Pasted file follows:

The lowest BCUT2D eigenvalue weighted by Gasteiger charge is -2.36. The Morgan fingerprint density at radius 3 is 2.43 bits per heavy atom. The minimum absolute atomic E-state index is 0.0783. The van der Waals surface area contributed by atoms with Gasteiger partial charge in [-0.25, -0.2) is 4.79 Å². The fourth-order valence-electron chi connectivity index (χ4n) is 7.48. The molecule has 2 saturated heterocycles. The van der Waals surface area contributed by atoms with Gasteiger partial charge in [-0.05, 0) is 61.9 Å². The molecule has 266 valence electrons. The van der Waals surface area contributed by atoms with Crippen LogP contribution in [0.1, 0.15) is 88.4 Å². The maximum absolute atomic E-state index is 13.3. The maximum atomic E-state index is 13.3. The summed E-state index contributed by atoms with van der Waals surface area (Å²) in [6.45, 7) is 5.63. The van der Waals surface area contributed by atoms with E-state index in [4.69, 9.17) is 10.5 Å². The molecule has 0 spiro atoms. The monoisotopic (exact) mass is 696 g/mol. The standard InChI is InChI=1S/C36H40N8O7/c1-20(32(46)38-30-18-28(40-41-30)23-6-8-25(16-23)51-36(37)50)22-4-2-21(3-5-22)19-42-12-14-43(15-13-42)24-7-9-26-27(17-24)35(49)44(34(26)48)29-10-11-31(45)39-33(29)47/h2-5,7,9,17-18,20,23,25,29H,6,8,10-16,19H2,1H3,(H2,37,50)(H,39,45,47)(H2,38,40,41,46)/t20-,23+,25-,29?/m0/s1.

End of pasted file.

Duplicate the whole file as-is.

The lowest BCUT2D eigenvalue weighted by Gasteiger charge is -2.36. The Morgan fingerprint density at radius 3 is 2.43 bits per heavy atom. The minimum absolute atomic E-state index is 0.0783. The van der Waals surface area contributed by atoms with Gasteiger partial charge in [-0.25, -0.2) is 4.79 Å². The fourth-order valence-electron chi connectivity index (χ4n) is 7.48. The molecule has 2 saturated heterocycles. The van der Waals surface area contributed by atoms with Gasteiger partial charge in [-0.05, 0) is 61.9 Å². The molecule has 266 valence electrons. The van der Waals surface area contributed by atoms with Crippen LogP contribution in [0.1, 0.15) is 88.4 Å². The maximum absolute atomic E-state index is 13.3. The maximum atomic E-state index is 13.3. The summed E-state index contributed by atoms with van der Waals surface area (Å²) in [6.45, 7) is 5.63. The van der Waals surface area contributed by atoms with E-state index in [4.69, 9.17) is 10.5 Å². The molecule has 0 spiro atoms. The monoisotopic (exact) mass is 696 g/mol. The standard InChI is InChI=1S/C36H40N8O7/c1-20(32(46)38-30-18-28(40-41-30)23-6-8-25(16-23)51-36(37)50)22-4-2-21(3-5-22)19-42-12-14-43(15-13-42)24-7-9-26-27(17-24)35(49)44(34(26)48)29-10-11-31(45)39-33(29)47/h2-5,7,9,17-18,20,23,25,29H,6,8,10-16,19H2,1H3,(H2,37,50)(H,39,45,47)(H2,38,40,41,46)/t20-,23+,25-,29?/m0/s1.